What you need to know
Our Reconciliation Policy is our commitment to respect, recognise and build relationships with Aboriginal and Torres Strait Islander people and encourage others in our community to do the same.
It was developed in consultation with the Wurundjeri Council, our community and staff. The policy includes:
- our Statement of Commitment to Wurundjeri Woi-wurrung and to all Aboriginal and Torres Strait Islander people.
- our Reconciliation Policy commitments our protocols for recognition of Aboriginal and Torres Strait Islander people.
Bunjils Marroun Healing Ceremony
Moonee Valley City Council’s annual Bunjils Marroun Healing Ceremony was held at Afton Street Conservation Reserve in Essendon West on Tuesday, 26 January.
Council is committed to Respect (Gahgook), Recognition (Ngarngaith) and Relationships (Djerri) through Reconciliation with Aboriginal and Torres Strait Islander Peoples and acknowledges that this day can cause pain to members of the community.
The ceremony included an Acknowledgment of History by Wurundjeri Woi-wurrung Elder Aunty Dianne Kerr, poetry read by Gunditjmara Elder Uncle Jim Berg and a performance by the Nhanbu Togip dance group.
Statement of Commitment
Our Statement of Commitment reaffirms the partnership between Council and the Wurundjeri Council and renews our commitment to the Wurundjeri Woi-wurrung and to all Aboriginal and Torres Strait Islander Peoples.
We acknowledge the Wurundjeri Woi-wurrung as the Traditional Custodians of the Country on which Moonee Valley is located, we pay our respects to Elders past and present.
Ceremonial rock circle
Our ceremonial rock circle (called Babepal Paen-mirring, meaning “Mother’s tear” in Woi wurrung) is at Five Mile Creek Reserve in Essendon.
The site on which the rock circle sits recognises a registered site of Aboriginal significance and protects artefacts scattered at the site.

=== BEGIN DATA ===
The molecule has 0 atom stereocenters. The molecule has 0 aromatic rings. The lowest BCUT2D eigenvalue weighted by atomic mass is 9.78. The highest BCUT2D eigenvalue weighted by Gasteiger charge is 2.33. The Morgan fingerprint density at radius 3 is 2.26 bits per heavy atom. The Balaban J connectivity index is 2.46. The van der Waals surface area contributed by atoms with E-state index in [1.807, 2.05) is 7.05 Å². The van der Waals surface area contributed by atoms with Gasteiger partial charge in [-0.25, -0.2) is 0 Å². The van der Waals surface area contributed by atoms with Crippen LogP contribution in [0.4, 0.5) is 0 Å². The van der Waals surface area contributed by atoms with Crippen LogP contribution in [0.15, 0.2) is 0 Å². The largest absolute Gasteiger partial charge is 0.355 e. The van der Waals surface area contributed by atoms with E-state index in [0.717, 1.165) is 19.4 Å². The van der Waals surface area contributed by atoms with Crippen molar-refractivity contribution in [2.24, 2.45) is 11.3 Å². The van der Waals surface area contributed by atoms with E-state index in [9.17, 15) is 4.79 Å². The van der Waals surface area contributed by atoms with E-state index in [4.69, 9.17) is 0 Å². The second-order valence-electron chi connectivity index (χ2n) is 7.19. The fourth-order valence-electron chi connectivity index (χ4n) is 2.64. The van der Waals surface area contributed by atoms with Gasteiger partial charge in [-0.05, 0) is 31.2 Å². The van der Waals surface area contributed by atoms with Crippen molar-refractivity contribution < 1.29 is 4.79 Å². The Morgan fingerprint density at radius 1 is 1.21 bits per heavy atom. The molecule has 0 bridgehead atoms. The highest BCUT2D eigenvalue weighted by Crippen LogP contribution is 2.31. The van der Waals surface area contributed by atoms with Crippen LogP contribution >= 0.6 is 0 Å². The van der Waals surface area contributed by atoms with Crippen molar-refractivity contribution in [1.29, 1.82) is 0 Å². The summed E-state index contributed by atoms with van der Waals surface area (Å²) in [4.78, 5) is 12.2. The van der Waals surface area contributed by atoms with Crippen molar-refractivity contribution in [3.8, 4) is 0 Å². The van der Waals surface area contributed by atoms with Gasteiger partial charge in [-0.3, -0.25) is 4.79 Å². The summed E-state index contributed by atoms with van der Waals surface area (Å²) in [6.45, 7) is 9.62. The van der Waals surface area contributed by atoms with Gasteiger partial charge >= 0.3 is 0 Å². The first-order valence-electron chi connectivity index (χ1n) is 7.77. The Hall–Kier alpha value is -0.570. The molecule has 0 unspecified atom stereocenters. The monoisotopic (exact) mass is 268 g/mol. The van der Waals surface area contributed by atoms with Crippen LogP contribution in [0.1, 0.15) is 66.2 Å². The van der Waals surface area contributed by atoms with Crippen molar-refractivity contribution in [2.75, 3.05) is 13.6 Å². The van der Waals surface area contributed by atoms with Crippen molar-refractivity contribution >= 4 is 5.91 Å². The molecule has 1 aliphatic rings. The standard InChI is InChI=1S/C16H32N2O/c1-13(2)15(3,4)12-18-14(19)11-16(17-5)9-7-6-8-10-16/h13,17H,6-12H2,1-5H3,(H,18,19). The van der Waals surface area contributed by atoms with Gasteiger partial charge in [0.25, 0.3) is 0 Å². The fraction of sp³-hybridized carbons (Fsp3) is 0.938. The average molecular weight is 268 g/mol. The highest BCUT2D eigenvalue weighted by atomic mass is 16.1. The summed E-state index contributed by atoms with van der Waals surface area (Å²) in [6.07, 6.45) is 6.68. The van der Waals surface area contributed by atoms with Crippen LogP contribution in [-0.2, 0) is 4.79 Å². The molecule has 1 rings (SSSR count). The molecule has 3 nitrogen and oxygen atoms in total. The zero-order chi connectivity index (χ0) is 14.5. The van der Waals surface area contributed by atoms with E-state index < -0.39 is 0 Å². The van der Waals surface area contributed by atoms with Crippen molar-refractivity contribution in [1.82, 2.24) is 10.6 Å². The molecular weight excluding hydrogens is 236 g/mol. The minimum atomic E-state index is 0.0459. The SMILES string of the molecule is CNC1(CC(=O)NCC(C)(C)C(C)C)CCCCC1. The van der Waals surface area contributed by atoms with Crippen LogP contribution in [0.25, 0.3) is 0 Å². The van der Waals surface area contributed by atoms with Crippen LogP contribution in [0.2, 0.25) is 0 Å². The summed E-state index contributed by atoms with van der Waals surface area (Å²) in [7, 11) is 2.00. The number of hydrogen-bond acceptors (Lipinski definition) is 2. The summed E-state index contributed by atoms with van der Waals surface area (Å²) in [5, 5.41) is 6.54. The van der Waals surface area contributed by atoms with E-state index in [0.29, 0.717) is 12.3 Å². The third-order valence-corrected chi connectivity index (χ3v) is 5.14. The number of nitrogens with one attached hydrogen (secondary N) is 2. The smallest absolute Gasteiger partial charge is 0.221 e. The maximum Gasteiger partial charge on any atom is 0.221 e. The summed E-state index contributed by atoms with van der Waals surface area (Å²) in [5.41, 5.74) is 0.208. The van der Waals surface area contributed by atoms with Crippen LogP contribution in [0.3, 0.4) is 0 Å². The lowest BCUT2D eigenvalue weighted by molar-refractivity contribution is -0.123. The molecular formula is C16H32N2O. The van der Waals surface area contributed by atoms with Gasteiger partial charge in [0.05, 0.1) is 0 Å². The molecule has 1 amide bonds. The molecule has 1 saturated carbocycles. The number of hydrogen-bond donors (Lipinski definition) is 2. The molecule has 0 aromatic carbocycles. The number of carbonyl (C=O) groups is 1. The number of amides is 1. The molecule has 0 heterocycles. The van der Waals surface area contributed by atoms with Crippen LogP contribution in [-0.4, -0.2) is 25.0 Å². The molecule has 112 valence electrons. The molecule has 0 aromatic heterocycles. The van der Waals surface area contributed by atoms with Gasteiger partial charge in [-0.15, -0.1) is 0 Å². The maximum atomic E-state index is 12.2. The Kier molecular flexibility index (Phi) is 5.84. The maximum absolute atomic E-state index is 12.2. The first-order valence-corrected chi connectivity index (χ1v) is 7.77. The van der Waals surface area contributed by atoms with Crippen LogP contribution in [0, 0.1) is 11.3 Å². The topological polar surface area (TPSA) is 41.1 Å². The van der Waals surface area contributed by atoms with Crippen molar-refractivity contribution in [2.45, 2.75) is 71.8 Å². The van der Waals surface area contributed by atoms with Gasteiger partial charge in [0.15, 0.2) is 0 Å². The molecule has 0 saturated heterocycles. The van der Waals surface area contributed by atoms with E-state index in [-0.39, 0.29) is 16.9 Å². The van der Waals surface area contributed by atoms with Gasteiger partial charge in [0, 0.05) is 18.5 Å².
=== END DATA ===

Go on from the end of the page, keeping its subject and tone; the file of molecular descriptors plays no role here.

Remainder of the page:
After consulting with the Wurundjeri Land Council and the Wurundjeri Narrap team, it was decided to place rocks in the shape of an eye so that the tears of Mother Earth could flow down into Five Mile Creek. The rocks were placed in groups of three representing the three main family groups of the Wurundjeri.
Western Regional Local Government Reconciliation Network
We are a member of the Western Regional Local Government Reconciliation Network (WRLGRN). The network consists of five other local councils who meet bi-monthly to address the needs and issues affecting Aboriginal and Torres Strait Islander people across the western region.
Close the Gap
Close the Gap is a national initiative to improve the health of Aboriginal and Torres Strait Islander people across the country.
We are a member of the Inner North West Primary Care Partnership (INWPCP) Close the Health Gap, Wellbeing Partnership. The partnership brings together health and welfare organisations in the local government areas of Moonee Valley, Moreland, Melbourne and Yarra.
The partnership is guided by an action plan which focuses on cultural understanding; create welcoming environments; asking the Indigenous status question and Aboriginal and Torres Strait Islander staff in liaison roles. Further information is available the INWPCP website.
To find out more about national Close the Gap initiative, visit the Oxfam website.